The work to designate the Chisholm Trail, and its sister the Western Trail, as a national historic trail is decades old. The effort picked up a boost this week.
U.S. Sen. Jerry Moran, R-Kan., introduced legislation this week to designate the Chisholm and Western cattle trails as National Historic Trails. U.S. Rep. Ron Estes introduced companion legislation in the House of Representatives.
The Chisholm Trail runs through Caldwell, Wichita, Abilene, Newton, McPherson and Ellsworth, and the Western Trail runs through Dodge City and other Kansas communities. Both trails were used primarily from 1867 to 1885 to move more than 10 million cattle across the country, contributing to the economic growth of the towns and cities the trails passed through.
"As the country expanded westward, the Chisholm and Western cattle trails helped ranchers move millions of cattle across the plains to train depots, playing an important role in the economy of the country and supplying food for Americans," Moran said. "Designating these trails as historic trails will help preserve the role they played in our nation’s history for the pleasure and education of future generations of Americans and provide economic opportunities for Kansas communities to promote tourism to our state."
A study by the National Park Service announced last month that the trails meet the definition of national historic trails. Congress can now move forward with the designation.
"When we think about advances that moved our country forward, the Chisholm and Western Trails are two of those elements that helped shape the Midwestern economy — with millions of cattle traveling through the Great Plains," Estes said. "Farmers and ranchers from Kansas, Oklahoma, Texas and Nebraska have always been a critical part of this country, and the cowboy culture that was evident on the Chisholm and Western Trails are at the very heart of who we are as Americans — hard-working, rugged and independent. Designating these trails is more than just noting paths through the Great Plains, but showcasing the historical significance of the people who traveled the more than 1,300 miles through multiple states, and their way of life."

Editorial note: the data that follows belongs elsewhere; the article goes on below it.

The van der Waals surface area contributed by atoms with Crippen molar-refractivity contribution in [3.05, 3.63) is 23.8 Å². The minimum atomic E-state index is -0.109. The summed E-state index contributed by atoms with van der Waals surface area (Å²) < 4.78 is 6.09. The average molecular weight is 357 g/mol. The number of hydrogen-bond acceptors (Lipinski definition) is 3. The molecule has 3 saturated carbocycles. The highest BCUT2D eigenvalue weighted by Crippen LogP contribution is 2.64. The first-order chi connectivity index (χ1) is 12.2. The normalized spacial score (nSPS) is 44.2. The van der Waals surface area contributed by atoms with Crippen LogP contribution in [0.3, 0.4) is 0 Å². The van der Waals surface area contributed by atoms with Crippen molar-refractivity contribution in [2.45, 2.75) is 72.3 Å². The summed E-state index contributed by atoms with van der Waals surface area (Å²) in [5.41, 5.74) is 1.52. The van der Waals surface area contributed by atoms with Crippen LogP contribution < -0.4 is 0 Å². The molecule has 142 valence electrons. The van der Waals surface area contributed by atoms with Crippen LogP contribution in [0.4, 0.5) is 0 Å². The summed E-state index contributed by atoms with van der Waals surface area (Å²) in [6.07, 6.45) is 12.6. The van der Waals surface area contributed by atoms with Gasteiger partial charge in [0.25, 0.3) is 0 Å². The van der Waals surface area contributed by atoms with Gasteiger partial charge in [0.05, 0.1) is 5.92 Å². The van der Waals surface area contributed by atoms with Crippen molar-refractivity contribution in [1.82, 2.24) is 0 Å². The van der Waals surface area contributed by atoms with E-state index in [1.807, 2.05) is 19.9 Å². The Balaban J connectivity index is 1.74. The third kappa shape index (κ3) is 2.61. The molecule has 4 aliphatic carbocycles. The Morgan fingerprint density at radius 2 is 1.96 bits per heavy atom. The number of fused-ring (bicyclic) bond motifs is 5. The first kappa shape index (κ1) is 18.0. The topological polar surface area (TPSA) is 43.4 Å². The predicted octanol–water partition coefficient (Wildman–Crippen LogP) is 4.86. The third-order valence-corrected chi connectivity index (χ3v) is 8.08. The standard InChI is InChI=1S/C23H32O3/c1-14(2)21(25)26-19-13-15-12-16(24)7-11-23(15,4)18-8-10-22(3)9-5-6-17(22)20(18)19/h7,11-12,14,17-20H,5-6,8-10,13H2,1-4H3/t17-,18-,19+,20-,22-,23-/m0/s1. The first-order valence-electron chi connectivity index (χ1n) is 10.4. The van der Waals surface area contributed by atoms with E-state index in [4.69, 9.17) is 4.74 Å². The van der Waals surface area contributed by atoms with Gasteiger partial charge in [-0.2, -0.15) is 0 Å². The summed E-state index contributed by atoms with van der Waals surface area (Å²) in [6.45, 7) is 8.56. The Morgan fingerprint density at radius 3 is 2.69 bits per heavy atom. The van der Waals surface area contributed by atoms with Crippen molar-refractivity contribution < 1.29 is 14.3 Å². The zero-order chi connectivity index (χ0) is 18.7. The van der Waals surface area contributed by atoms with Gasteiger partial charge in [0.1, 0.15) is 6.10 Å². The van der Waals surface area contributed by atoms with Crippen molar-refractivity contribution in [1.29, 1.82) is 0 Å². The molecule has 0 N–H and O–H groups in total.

Newton would be one of those towns founded because of an intersection between the trail and the railroad. The trail passed through Newton. According to the Kansas Heritage Group, the cattle business on the Chisholm Trail moved into Newton in 1871 as the Atchison, Topeka and Santa Fe Railroad built to that point on the Chisholm Trail. Newton became one of the most notorious and violent towns from the cattle business in its one-year reign as a prominent cattle town — a violent past that is now recognized by an historical marker on E. Second Street.
Designating these trails as NHT will permit the National Park Services to partner voluntarily with landowners, communities, state and local governments to maintain, conserve and promote the trails. These trails will join the 19 other designated historic trails across the nation, including five trails that run in part through Kansas.
This legislation includes protections for private property rights along the trails, and cooperation by landowners or communities is strictly on a voluntary basis. According to the National Park Service, participation in national historic trail programs is voluntary, and private landowners along the trail retain all legal rights to their property.
The International Chisholm Trail Association has been advocating for the Chisholm Trail to become a national historic trail since 1995. In 2009, Congress passed a bill containing language calling for the secretary of the interior to study the Chisholm and Great Western trails and a possible historic designation.
Examples of other national historic trails include the Oregon Trail, Santa Fe Trail, Nez Perce (Nee-Me-Poo), and El Camino Real de Tierra Adentro. The Santa Fe National Historic Trail passes through Kansas.